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What's the cost of dental crowns? (Plus money-saving tips)

When it comes to restoring the appearance and function of your teeth, dental crowns can be a great option, but at what expense? We’ll explore dental crowns to explain their costs, which are influenced by a range of available materials.

Let's uncover how each type of crown can meet your dental needs and budget.

Material Options for Dental Crowns

When considering a dental crown, one of the fundamental factors affecting both the appearance and the cost of the dental crown is the material selected. Let's compare the most common materials used for dental crowns and discuss their pros and cons.

Metal Crowns

Metal crowns are known for their durability and strength, which makes them a reliable choice for molars that aren’t highly visible. Common metals include gold, nickel, chromium, and palladium.

Pros: Longest-lasting, less wear to other teeth, requires less removal of the tooth structure.

Cons: Metallic color, more visible, can be more expensive due to the price of precious metals.

Metal crowns range from $900 to $2,500 per tooth, averaging around $1,300 per crown.

Porcelain-Fused-to-Metal Crowns

A hybrid between metal and porcelain, these crowns offer a stronger bond than regular porcelain because they are connected to a metal structure. They are a good match for natural tooth color.

Pros: Better aesthetic compared to metal crowns, more affordable than all-ceramic or all-porcelain.

Cons: Porcelain part can break or chip, may cause more wearing to opposing teeth, metal underlay might show through as a dark line.

Porcelain-fused-to-metal crowns range from $800 to $2,400 per tooth, averaging around $1,100 per crown.

All-Ceramic or All-Porcelain Crowns

These crowns provide the best natural color match and are an excellent choice for those with metal allergies. They are suitable for both front and back teeth.

Pros: Best for aesthetics, metal-free, ideal for people with allergies.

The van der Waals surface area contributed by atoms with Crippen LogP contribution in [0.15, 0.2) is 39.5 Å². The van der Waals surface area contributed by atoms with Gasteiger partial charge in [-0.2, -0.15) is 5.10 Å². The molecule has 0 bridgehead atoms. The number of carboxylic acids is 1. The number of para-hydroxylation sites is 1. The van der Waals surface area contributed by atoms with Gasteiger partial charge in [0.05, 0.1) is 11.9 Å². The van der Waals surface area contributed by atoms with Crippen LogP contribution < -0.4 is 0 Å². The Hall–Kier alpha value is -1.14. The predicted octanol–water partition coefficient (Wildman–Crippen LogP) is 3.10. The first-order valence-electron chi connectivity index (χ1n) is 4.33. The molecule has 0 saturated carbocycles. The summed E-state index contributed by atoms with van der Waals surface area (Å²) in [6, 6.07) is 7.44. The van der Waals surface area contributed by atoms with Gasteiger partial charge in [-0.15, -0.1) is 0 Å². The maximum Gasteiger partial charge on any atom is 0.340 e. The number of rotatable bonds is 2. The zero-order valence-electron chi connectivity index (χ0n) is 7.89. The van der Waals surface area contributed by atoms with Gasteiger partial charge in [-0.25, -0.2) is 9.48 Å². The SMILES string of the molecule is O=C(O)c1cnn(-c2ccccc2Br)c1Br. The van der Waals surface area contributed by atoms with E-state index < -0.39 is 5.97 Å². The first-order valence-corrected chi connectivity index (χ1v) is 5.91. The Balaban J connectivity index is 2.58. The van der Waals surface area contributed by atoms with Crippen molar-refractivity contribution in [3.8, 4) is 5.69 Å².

Cons: Less strong than porcelain-fused-to-metal, maybe less suitable for molars, and can be more expensive than metal or porcelain-fused-to-metal crowns.

All-ceramic or all-porcelain crowns range from $800 to $3,000 per tooth, averaging around $1,500 per crown.

Gold Crowns

Gold crowns, often combined with other metals, are a well-tested option known for their high durability and compatibility with the body.

Pros: Highly durable, strong, least amount of tooth removal, does not chip or break.

Cons: Distinctive gold color is less aesthetically pleasing for some, typically more expensive due to the material’s cost.

Gold crowns range from $800 to $2,500 per tooth, averaging around $1,200 per crown.

Insurance Coverage for Dental Crowns

Dental crowns can be a significant investment, and understanding how your dental insurance contributes to the cost is crucial. Most dental insurance policies typically cover a portion of the expense for necessary procedures, which can include crowns. 

Insurance coverage for dental crowns in the U.S. often covers around 50% of the total cost if the procedure is medically necessary.

For example, if a dental crown costs $1,000, insurance might pay approximately $500, leaving the patient to cover the remaining balance.

The exact amount covered can vary based on the crown type and your insurance plan's details. For porcelain-fused-to-metal crowns, coverage may range from $300 to $1,000, while gold crowns might be covered from $500 to $1,100, depending on the specifics of your insurance plan.

Understanding Your Dental Insurance Policy

Getting to grips with your dental insurance policy is the first step to estimating your out-of-pocket costs. Here are some tips to understand your insurance coverage better:

  • Look for details regarding the percentage of coverage for restorative procedures like crowns. These are usually classified under 'basic' or 'major' restorative services.

  • Be aware of your policy's deductible and annual maximum as they will directly affect your out-of-pocket expenses.

  • Check if your insurance has a waiting period before certain procedures are covered.

  • Confirm whether you will need a pre-authorisation for the procedure to ensure it's eligible for coverage.

  • Ask if your insurance company uses a "Least Expensive Alternative Treatment" (LEAT) clause which can limit coverage to the least expensive treatment option.

Understanding your dental insurance coverage can be complex, but taking the time to learn about your policy will help you manage the cost of getting a dental crown with more confidence.